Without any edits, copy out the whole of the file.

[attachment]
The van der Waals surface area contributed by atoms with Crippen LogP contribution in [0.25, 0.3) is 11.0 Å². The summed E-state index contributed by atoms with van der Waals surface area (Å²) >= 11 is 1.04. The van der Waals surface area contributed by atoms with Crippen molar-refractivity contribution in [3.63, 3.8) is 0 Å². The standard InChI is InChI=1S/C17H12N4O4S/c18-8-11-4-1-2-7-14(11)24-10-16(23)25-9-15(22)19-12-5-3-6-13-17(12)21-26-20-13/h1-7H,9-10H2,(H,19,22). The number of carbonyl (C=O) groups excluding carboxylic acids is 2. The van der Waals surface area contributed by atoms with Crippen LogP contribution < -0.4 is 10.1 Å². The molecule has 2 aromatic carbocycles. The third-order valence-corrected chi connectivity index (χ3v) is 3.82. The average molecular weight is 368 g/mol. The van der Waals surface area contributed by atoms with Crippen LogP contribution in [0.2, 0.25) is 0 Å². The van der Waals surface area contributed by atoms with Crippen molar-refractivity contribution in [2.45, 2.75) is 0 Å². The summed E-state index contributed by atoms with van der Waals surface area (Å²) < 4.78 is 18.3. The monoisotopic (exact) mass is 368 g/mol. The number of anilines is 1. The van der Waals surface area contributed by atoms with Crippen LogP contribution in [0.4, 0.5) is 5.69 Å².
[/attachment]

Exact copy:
The van der Waals surface area contributed by atoms with Crippen LogP contribution in [0.25, 0.3) is 11.0 Å². The summed E-state index contributed by atoms with van der Waals surface area (Å²) >= 11 is 1.04. The van der Waals surface area contributed by atoms with Crippen molar-refractivity contribution in [3.63, 3.8) is 0 Å². The standard InChI is InChI=1S/C17H12N4O4S/c18-8-11-4-1-2-7-14(11)24-10-16(23)25-9-15(22)19-12-5-3-6-13-17(12)21-26-20-13/h1-7H,9-10H2,(H,19,22). The number of carbonyl (C=O) groups excluding carboxylic acids is 2. The van der Waals surface area contributed by atoms with Crippen LogP contribution < -0.4 is 10.1 Å². The molecule has 2 aromatic carbocycles. The third-order valence-corrected chi connectivity index (χ3v) is 3.82. The average molecular weight is 368 g/mol. The van der Waals surface area contributed by atoms with Crippen LogP contribution in [0.2, 0.25) is 0 Å². The van der Waals surface area contributed by atoms with Crippen molar-refractivity contribution in [2.45, 2.75) is 0 Å². The summed E-state index contributed by atoms with van der Waals surface area (Å²) < 4.78 is 18.3. The monoisotopic (exact) mass is 368 g/mol. The number of anilines is 1. The van der Waals surface area contributed by atoms with Crippen LogP contribution in [0.4, 0.5) is 5.69 Å².